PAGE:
Place:Mulhouse, Haut-Rhin, France

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NameMulhouse
Alt namesDornachsource: Family History Library Catalog
Milhüsasource: Wikipedia
Mülhausensource: Rand McNally Atlas (1994) I-117
Mülhausensource: Wikipedia
TypeCommune
Coordinates47.75°N 7.35°E
Located inHaut-Rhin, France     (803 - )
source: Getty Thesaurus of Geographic Names
source: Family History Library Catalog


the text in this section is copied from an article in Wikipedia

Mulhouse (; Alsatian: Milhüsa or Milhüse, ; ; i.e. mill hamlet) is a city and commune in eastern France, close to the Swiss and German borders. With a population of 110,514 and 278,206 inhabitants in the metropolitan area in 2006, it is the largest city in the Haut-Rhin département, and the second largest in the Alsace region after Strasbourg. Mulhouse is the principal commune of the 32 making up the Communauté d'agglomération Mulhouse Alsace Agglomération (M2A, population 252,000).

Mulhouse is famous for its museums, especially the Cité de l’Automobile (also known as "Musée national de l’automobile") and the Musée Français du Chemin de Fer (also known as "Cité du train"), respectively the largest automobile and railway museums in Europe. An industrial town nicknamed "the French Manchester", Mulhouse is also the main seat of the Upper Alsace University, where the secretariat of the European Physical Society can be found.

History

the text in this section is copied from an article in Wikipedia

Legends mention the origin of the town in 58 BC, but the first written records of Mulhouse date from the twelfth century. It was part of the southern Alsatian county of Sundgau in the Holy Roman Empire. From 1354–1515 Mulhouse was part of the Décapole, an association of ten Free Imperial Cities in Alsace. The city joined the Swiss Confederation as an associate in 1515 and was therefore not annexed by France in the Peace of Westphalia in 1648 like the rest of the Sundgau. An enclave in Alsace, it was a free and independent Calvinist republic, known as Stadtrepublik Mülhausen, associated with the Swiss Confederation until, after a vote by its citizens on 4 January 1798, it became a part of France in the Treaty of Mulhouse signed on 28 January 1798, during the Directory period of the French Revolution.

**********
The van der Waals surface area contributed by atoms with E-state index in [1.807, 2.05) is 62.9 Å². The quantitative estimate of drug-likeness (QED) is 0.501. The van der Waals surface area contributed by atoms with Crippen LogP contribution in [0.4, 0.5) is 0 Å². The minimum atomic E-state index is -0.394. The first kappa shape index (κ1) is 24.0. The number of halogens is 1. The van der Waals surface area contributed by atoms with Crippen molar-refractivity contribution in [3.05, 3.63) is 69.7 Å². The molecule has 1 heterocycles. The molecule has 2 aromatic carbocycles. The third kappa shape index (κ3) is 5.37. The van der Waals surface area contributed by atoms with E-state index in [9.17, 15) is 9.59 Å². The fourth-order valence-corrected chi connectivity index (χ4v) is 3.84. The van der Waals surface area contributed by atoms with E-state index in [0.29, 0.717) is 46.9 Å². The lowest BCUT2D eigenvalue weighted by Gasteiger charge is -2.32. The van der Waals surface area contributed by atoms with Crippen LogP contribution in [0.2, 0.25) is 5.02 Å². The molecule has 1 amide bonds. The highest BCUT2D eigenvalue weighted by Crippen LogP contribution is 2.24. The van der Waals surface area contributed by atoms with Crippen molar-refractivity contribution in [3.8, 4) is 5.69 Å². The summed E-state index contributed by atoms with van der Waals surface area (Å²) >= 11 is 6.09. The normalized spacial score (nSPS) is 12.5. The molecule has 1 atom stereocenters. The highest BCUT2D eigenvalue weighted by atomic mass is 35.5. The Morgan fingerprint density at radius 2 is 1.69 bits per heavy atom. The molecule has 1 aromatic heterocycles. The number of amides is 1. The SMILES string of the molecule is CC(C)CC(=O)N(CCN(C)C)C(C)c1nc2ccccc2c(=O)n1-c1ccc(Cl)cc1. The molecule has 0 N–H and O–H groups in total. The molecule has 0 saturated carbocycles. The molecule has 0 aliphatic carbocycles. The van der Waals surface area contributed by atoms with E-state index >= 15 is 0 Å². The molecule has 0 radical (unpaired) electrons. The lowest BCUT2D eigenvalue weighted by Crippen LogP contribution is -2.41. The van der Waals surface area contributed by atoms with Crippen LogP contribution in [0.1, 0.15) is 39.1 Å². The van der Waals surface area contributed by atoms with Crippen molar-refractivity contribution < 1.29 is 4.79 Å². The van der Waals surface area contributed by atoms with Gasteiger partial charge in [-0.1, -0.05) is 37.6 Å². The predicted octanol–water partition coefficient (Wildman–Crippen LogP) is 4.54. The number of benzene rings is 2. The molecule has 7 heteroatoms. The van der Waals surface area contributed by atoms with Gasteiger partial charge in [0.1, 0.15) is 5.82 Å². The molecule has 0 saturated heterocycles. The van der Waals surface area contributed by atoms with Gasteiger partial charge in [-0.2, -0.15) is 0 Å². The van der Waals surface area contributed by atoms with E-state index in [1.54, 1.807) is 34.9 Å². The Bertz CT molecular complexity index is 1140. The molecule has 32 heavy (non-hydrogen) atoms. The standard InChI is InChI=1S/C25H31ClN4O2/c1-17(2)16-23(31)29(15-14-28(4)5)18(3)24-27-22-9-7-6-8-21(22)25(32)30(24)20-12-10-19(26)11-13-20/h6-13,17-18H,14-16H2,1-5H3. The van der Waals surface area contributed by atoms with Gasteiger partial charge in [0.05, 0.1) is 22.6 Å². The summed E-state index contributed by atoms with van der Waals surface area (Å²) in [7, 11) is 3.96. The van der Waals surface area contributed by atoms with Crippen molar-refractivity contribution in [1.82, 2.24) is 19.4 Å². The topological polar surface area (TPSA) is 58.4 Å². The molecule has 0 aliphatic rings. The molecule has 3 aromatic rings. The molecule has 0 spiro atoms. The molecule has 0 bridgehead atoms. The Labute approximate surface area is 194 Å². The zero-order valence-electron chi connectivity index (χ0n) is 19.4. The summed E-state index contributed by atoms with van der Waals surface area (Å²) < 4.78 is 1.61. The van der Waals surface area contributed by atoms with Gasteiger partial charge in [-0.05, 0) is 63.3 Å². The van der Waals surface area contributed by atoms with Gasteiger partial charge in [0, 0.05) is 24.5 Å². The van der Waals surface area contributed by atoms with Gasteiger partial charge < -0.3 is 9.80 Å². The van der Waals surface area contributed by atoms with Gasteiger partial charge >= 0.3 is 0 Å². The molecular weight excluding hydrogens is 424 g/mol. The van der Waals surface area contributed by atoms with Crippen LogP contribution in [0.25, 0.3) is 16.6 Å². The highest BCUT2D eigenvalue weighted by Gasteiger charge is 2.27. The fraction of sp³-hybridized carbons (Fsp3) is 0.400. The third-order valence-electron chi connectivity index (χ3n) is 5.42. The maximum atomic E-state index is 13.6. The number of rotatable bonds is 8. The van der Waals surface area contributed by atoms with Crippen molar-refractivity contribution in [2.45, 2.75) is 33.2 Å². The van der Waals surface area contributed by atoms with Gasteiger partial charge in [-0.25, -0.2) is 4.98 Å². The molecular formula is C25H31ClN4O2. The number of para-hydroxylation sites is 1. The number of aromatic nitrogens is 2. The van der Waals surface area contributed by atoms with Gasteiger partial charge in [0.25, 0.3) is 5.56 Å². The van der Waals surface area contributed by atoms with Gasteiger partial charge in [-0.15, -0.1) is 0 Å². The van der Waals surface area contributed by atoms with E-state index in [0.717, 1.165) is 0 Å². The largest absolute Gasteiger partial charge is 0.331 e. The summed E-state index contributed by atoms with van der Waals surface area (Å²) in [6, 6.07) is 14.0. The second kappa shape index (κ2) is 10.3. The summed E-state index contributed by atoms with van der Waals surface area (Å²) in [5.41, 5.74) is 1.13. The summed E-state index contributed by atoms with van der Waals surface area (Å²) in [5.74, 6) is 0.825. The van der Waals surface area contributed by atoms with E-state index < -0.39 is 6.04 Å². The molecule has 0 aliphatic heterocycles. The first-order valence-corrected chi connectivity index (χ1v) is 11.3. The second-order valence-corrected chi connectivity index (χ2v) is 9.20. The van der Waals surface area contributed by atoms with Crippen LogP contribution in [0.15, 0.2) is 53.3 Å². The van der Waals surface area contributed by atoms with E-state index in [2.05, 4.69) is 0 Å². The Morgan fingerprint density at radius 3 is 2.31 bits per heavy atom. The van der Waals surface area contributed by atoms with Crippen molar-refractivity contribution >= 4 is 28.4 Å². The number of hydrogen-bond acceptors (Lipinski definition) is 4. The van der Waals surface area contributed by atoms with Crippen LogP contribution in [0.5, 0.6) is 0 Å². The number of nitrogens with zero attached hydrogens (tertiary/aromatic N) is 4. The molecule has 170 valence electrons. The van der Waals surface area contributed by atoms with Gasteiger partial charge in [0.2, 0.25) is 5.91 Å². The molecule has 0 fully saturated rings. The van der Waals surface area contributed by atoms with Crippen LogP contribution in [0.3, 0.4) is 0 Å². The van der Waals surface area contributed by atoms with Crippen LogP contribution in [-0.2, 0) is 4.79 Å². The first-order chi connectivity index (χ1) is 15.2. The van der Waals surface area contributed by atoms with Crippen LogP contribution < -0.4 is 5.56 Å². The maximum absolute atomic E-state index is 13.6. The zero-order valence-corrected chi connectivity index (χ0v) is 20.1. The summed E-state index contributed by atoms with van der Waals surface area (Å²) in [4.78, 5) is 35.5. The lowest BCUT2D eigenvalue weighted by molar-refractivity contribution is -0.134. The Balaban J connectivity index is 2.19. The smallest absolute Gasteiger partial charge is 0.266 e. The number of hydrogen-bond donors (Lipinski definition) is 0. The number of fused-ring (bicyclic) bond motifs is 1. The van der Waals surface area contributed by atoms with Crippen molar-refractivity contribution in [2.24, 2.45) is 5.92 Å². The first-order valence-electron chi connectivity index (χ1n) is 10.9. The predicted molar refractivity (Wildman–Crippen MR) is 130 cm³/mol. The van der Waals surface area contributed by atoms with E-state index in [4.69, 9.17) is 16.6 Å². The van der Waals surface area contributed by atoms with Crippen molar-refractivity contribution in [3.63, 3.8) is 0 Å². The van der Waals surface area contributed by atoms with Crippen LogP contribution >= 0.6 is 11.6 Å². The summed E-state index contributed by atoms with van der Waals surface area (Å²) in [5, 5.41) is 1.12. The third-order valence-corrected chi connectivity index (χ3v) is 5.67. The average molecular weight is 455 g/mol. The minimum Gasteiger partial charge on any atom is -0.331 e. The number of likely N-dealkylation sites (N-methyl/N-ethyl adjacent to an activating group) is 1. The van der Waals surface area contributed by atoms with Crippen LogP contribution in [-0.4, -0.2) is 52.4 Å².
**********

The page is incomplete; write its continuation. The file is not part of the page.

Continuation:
Starting in the middle of the eighteenth century, the Koechlin family pioneered cotton cloth manufacturing; Mulhouse became one of France’s leading textile centers in the nineteenth century. André Koechlin (1789–1875) built machinery and started making railroad equipment in 1842. The firm in 1839 already employed 1,800 people. It was one of the six large French locomotive constructors until the merger with Elsässische Maschinenbau-Gesellschaft Grafenstaden in 1872, when the company became Société Alsacienne de Constructions Mécaniques.

After the Prussian victory in the Franco-Prussian War (1870) Mulhouse was annexed to the German Empire as part of the territory of Alsace-Lorraine (1870–1918). The city was briefly occupied by French troops on 8 August 1914 at the start of World War I, but they were forced to withdraw two days later in the Battle of Mulhouse. Alsace-Lorraine was invaded and annexed by France after World War I. Although never formally restored to Germany after the Battle of France in 1940, it was occupied by German forces until returned to French control at the end of the war in May 1945.

The town's development was stimulated first by the expansion of the textile industry and tanning, and subsequently by chemical and engineering industries from the mid 18th century. Mulhouse was for a long time called the French Manchester. In consequence, the town has enduring links with Louisiana, from which it imported cotton, and also with the Levant. The town's history also explains why its centre is relatively small.

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